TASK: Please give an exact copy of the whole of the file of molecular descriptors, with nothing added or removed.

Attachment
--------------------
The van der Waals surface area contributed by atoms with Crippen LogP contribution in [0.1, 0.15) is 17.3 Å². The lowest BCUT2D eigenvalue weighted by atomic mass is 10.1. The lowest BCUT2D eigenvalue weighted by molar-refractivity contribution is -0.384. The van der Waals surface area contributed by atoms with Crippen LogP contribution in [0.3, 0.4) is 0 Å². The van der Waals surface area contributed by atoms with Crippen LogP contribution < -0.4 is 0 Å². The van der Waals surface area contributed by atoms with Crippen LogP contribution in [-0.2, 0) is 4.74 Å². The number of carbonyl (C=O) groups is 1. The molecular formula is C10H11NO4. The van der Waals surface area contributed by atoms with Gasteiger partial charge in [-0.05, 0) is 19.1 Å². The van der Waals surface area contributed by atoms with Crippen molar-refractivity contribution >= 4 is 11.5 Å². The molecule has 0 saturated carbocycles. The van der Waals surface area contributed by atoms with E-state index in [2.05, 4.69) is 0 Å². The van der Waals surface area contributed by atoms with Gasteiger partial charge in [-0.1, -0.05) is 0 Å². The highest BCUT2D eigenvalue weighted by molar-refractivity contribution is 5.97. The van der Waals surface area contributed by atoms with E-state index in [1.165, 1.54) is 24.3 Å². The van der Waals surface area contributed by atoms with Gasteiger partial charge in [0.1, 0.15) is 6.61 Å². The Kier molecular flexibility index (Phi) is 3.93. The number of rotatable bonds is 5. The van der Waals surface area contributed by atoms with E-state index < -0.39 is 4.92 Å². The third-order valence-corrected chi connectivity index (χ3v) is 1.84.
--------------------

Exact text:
The van der Waals surface area contributed by atoms with Crippen LogP contribution in [0.1, 0.15) is 17.3 Å². The lowest BCUT2D eigenvalue weighted by atomic mass is 10.1. The lowest BCUT2D eigenvalue weighted by molar-refractivity contribution is -0.384. The van der Waals surface area contributed by atoms with Crippen LogP contribution in [0.3, 0.4) is 0 Å². The van der Waals surface area contributed by atoms with Crippen LogP contribution < -0.4 is 0 Å². The van der Waals surface area contributed by atoms with Crippen LogP contribution in [-0.2, 0) is 4.74 Å². The number of carbonyl (C=O) groups is 1. The molecular formula is C10H11NO4. The van der Waals surface area contributed by atoms with Gasteiger partial charge in [-0.05, 0) is 19.1 Å². The van der Waals surface area contributed by atoms with Crippen molar-refractivity contribution >= 4 is 11.5 Å². The molecule has 0 saturated carbocycles. The van der Waals surface area contributed by atoms with E-state index in [2.05, 4.69) is 0 Å². The van der Waals surface area contributed by atoms with Gasteiger partial charge in [-0.1, -0.05) is 0 Å². The highest BCUT2D eigenvalue weighted by molar-refractivity contribution is 5.97. The van der Waals surface area contributed by atoms with E-state index in [1.165, 1.54) is 24.3 Å². The van der Waals surface area contributed by atoms with Gasteiger partial charge in [0.1, 0.15) is 6.61 Å². The Kier molecular flexibility index (Phi) is 3.93. The number of rotatable bonds is 5. The van der Waals surface area contributed by atoms with E-state index < -0.39 is 4.92 Å². The third-order valence-corrected chi connectivity index (χ3v) is 1.84.